Wednesday 26th October 2011, 11.10am (day 62)
I use this today not because it’s a particularly great photo (although it’s not bad) but because the story behind it amuses me.
The place where I’m working this week rents space on the campus of this big university in Moscow, the Academy of National Economy (ANE), on Prospekt Vernadskovo to the south of the city centre. In the early-to-mid 1990s, after the fall of Communism, the World Bank and IMF tried a dose of ‘instant capitalism’ on Russia, demanding the country liberalise its whole economy almost overnight. The ANE had, and still has, one of the best campuses in the country, but an Italian company wanted to profit through this spanking new building, and under the new rules, it was virtually impossible to refuse them. So this vast glass palace was built – what you see here is barely a quarter of the whole.
However, there were two big problems. First, no one was allowed to question whether the new building was needed. Second, no one was allowed to establish whether the Italian company actually had the money and expertise to complete the job. Neither of these two things turned out to be true. The shell was finished, but nothing inside, and because the space was never actually needed, there was no revenue which then accrued to the developers in order to financially support them to finish it. They therefore went bankrupt before the job was done.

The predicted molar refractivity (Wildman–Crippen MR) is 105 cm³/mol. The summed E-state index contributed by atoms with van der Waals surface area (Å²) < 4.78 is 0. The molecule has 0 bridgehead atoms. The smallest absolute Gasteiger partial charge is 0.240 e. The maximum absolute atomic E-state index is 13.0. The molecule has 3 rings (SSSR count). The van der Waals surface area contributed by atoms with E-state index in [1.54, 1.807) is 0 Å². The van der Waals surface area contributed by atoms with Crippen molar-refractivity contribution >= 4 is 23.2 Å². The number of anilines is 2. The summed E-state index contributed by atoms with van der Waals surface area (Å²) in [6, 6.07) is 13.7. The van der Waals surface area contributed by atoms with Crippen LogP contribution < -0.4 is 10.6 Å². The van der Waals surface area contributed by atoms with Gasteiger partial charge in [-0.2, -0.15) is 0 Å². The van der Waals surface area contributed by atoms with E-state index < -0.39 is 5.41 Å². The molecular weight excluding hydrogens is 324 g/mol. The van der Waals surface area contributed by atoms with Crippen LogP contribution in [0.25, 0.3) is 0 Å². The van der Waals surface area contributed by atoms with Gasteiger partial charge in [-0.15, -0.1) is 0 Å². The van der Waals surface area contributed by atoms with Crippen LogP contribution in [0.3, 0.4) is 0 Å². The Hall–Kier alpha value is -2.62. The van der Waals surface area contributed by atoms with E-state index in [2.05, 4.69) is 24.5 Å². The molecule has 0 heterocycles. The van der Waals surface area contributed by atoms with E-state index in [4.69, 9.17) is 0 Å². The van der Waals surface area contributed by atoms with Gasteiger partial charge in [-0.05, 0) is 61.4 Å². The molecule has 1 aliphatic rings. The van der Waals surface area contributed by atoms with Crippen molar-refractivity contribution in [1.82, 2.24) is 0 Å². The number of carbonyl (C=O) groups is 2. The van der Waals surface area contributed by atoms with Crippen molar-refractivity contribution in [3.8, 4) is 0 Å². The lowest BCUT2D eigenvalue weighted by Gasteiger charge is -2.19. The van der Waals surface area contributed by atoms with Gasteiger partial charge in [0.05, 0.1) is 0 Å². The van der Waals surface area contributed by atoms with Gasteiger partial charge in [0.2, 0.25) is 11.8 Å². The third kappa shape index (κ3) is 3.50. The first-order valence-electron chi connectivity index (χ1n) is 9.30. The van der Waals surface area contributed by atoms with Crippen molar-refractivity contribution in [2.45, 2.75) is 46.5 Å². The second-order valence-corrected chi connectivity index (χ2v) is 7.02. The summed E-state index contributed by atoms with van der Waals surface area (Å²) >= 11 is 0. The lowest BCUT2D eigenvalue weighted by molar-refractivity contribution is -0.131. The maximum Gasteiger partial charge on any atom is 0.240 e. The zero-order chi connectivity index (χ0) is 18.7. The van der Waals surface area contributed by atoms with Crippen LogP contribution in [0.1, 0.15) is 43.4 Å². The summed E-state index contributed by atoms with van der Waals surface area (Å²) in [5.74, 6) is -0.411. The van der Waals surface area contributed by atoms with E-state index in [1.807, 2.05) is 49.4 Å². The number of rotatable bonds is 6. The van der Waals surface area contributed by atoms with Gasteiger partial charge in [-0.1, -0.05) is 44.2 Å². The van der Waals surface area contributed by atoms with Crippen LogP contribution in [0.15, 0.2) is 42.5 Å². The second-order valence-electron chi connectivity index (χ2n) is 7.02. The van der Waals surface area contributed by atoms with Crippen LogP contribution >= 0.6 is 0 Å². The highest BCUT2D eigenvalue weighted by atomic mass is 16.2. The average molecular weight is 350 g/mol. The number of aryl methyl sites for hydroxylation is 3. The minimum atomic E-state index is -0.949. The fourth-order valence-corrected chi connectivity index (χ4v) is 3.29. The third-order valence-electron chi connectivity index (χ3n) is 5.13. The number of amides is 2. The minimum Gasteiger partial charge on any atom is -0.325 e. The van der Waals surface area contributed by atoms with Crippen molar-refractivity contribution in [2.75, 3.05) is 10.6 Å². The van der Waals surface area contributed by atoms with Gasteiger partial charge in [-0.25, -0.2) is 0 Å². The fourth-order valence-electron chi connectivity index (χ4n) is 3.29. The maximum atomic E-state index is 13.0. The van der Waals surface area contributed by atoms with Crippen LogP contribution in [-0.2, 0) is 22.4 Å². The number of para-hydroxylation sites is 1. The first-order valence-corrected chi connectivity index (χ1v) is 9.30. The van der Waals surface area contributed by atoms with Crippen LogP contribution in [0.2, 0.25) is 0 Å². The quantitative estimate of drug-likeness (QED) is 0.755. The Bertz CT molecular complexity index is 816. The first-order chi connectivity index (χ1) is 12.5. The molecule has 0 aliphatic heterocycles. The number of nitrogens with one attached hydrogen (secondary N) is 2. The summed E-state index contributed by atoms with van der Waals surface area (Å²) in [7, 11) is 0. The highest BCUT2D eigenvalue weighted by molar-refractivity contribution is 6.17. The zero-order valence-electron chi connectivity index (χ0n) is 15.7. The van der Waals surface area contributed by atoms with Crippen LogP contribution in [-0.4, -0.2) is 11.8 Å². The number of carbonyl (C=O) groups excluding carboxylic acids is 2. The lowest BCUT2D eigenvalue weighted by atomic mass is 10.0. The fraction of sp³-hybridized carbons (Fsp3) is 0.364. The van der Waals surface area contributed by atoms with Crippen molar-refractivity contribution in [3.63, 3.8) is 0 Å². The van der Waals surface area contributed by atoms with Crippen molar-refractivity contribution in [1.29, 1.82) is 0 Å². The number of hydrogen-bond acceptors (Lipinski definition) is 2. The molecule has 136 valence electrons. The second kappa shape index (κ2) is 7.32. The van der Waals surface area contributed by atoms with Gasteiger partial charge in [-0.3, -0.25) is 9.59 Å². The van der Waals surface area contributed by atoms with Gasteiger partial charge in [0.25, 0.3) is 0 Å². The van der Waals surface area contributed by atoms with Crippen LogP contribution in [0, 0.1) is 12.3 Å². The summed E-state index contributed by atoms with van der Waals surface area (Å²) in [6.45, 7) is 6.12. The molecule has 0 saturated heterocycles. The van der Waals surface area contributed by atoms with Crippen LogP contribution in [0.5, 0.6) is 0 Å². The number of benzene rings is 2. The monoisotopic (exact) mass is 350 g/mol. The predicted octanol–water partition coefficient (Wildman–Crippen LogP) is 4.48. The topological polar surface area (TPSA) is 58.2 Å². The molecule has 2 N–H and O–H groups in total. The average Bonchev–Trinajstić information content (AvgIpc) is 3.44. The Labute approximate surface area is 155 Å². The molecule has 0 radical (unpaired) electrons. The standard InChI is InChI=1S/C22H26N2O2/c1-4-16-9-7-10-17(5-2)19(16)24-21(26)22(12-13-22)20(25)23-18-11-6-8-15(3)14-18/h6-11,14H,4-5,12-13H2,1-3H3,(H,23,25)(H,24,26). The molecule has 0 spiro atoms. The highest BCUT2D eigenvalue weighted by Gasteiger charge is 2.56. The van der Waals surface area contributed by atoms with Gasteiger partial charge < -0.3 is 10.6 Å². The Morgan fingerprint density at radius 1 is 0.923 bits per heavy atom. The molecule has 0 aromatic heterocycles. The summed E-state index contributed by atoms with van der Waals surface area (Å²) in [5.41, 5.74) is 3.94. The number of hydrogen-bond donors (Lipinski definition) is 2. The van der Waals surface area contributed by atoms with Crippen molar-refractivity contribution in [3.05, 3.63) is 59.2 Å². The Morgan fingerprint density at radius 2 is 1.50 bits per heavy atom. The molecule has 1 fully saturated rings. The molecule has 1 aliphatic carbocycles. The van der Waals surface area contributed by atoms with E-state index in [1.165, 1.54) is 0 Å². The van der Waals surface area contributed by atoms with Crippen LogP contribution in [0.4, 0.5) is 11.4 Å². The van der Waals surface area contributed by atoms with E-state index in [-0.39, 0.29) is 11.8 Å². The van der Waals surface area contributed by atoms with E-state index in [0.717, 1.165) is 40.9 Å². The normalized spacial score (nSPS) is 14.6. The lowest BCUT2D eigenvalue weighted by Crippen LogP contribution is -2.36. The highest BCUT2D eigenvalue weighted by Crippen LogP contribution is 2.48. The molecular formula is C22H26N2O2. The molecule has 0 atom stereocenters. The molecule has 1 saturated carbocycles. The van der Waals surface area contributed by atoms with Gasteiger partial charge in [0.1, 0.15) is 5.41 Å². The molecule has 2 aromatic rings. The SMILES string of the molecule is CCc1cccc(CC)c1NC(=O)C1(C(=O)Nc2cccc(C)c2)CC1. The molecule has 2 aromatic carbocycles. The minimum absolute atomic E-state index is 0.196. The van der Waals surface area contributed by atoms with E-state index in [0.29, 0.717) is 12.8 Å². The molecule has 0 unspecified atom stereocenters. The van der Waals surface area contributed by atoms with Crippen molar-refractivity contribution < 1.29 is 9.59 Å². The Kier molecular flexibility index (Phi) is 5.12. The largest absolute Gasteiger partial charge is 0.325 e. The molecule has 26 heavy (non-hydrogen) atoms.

What makes it worse is that no one can now establish who owns this building. Until they do, it cannot be demolished. So there it has stood for 15 years, rotting away, a monument to corporate failure on this otherwise reasonably well-appointed campus, a huge carbuncle of glass, while the campus built by the Reds surrounds it and does its job quite happily, thank you very much.